She shrank back, laughing horribly. The pent-up excitements of the night had broken her nerve at last. For an instant he feared almost for her reason.
"Lois, Lois dear, Lois, listen to me; I have come to help you. I can help you. Lois, will you not hear me patiently?"
He caught her to him as he spoke and pressed her burning forehead to his lips. So she lay for a little while, rocked in his arms as a child that would be comforted. A single ray of sunshine filtered through a slit in the wall above, dwelt for a moment upon her white face and showed him all the pity of it.
"Lois, why should you speak like this because I come to you? Is it so difficult to tell the truth?"
"Did they tell you to ask me that, Alban?"
"It was forced from me, Lois. I don't believe it. I would as soon believe it of myself. But don't you see that we must answer them? They are saying it, and we must answer them."
She struggled to be free, half resenting the manner of his question, but in her heart admitting its necessity.
"I knew nothing of it," she said simply, "you may tell them that, Alban. If they offered me all the riches in the world, I could not say more. I don't know who did it, dear, and I'd never tell them if I did."
A little cry escaped his lips and he caught her close in his arms again. It was not to say that he had believed the darker story at which imagination, in a cowardly mood, might hint, but this plain denial, from the lips of Lois who had never told him a lie, came as a very message of their salvation.
"You have made me very happy, Lois," he said, "now I can talk to them as they deserve. Of course, I shall get you out of here. Mr. Gessner will help me to do so. We have the whip hand of him all said and done, for don't you see, that if you don't tell your people, I shall, and that will be the end of it. Of course, it won't come to that. I know how he will act, and what they will do when the time arrives. Perhaps they will bundle us both out of Russia, Lois, thankful to see the back of us."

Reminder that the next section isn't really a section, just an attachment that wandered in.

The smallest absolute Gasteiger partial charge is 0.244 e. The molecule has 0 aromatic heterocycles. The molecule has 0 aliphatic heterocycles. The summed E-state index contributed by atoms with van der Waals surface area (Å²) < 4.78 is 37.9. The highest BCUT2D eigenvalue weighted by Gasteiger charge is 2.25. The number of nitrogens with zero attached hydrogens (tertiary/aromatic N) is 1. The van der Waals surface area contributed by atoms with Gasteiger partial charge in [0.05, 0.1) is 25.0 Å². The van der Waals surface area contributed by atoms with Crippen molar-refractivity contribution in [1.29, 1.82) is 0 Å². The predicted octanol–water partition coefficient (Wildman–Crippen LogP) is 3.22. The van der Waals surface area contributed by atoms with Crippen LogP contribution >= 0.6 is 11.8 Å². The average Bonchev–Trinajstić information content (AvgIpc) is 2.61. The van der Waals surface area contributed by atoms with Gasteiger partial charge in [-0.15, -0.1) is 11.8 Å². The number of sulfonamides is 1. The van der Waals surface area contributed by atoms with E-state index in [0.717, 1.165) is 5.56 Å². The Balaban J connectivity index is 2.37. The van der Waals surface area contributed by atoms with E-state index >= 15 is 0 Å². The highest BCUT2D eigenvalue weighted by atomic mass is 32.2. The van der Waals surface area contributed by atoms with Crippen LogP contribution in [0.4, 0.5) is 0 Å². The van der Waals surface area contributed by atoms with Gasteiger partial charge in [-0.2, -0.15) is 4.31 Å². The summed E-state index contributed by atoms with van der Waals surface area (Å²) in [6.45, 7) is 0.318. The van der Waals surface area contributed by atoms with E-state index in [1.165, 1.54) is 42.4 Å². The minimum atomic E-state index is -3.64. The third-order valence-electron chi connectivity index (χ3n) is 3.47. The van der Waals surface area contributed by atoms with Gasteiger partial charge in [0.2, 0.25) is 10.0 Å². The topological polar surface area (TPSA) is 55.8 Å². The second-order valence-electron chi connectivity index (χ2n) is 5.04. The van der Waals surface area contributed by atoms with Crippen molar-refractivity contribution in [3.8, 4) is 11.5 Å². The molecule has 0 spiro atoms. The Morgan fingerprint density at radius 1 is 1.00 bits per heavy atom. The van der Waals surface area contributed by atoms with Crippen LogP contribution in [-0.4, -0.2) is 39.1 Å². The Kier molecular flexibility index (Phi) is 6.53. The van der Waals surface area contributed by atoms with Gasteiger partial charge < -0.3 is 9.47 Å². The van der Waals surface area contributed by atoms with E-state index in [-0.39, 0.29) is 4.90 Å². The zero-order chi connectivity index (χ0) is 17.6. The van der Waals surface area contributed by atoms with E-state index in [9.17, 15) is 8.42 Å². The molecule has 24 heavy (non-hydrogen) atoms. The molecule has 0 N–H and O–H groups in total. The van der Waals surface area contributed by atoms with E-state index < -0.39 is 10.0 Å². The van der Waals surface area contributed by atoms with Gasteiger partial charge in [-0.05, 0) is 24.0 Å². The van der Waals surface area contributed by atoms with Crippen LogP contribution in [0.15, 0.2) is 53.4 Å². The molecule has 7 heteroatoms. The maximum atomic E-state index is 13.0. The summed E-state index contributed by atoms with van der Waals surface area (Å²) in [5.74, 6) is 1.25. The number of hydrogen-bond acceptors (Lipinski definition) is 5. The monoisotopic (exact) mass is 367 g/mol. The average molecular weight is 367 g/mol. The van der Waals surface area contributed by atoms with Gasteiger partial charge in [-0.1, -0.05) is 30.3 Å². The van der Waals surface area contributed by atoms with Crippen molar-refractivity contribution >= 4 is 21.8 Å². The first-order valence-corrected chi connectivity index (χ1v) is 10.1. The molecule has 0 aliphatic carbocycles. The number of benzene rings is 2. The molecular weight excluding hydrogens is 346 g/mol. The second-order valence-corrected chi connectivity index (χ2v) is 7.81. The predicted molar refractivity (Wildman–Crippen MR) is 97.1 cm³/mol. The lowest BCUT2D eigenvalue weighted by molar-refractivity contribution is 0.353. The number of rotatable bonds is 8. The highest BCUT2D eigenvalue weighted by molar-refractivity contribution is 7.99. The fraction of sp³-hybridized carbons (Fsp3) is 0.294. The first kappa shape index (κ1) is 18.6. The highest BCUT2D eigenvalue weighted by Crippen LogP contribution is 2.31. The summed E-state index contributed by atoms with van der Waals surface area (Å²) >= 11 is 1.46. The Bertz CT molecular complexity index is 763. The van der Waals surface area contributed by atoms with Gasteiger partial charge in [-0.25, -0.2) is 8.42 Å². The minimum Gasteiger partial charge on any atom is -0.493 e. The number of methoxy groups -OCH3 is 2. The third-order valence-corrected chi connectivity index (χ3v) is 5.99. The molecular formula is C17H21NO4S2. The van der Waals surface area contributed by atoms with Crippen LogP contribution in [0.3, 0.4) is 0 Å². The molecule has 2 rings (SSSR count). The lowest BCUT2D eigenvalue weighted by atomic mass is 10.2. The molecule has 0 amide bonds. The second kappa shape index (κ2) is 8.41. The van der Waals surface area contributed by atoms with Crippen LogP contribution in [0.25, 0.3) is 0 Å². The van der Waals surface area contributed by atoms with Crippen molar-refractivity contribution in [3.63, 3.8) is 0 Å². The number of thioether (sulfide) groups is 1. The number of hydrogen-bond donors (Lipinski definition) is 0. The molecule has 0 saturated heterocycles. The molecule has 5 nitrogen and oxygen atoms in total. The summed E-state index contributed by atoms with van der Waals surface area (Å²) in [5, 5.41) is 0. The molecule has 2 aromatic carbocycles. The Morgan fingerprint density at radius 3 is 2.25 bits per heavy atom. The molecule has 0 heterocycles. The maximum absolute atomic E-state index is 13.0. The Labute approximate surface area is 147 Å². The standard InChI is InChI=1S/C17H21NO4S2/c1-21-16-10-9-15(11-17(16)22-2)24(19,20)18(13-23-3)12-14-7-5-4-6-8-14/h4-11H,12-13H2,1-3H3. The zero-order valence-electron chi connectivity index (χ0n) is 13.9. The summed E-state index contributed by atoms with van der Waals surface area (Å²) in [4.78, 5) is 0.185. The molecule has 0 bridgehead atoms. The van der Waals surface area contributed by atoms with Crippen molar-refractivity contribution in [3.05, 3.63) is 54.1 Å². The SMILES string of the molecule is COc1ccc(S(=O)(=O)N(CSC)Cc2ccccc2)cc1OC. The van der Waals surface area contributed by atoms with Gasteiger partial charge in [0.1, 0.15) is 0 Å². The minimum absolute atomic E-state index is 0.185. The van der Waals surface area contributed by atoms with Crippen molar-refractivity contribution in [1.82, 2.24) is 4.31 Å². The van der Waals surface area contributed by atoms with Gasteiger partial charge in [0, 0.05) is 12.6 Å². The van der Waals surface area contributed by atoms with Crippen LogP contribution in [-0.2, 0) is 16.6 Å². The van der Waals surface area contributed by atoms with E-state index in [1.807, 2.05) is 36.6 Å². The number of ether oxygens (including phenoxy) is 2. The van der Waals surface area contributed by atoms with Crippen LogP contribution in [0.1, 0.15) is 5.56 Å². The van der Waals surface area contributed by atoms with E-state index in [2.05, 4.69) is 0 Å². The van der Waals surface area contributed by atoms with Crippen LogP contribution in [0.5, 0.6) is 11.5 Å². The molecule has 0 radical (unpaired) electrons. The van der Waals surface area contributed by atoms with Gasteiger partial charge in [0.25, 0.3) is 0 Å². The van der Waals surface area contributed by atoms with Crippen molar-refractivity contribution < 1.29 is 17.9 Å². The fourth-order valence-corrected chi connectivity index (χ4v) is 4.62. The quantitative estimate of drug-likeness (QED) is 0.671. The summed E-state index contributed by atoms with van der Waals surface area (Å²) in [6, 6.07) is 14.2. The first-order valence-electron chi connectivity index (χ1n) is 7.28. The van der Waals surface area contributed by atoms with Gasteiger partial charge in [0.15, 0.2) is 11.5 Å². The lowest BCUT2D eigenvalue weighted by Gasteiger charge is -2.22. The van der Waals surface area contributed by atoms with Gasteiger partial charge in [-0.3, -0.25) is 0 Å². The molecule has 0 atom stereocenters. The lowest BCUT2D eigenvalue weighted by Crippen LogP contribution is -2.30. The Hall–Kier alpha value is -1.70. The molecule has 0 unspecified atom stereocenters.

She shook her head, looking up to him with a wild face.
"I would not go, Alb dear. Not while my father is a prisoner. Who is there to work for him, if I don't? No, my dear, I must not think of it. I have my duty to do whatever comes. But you, it is different for you, Alban, you would be right to go."
He answered her hotly with a boyish phrase, conventional but true.
"You would make a coward of me, Lois," he said, "just a coward like the others. But I am not going to let you. You left me once before; I have never forgotten that. You went to Russia, and forgot that we had ever been friends. Was that very kind, was it your true self that did so? I'll never believe, unless you say so now."
She sat a little apart from him, regarding him wistfully as though she wondered greatly at his accusation.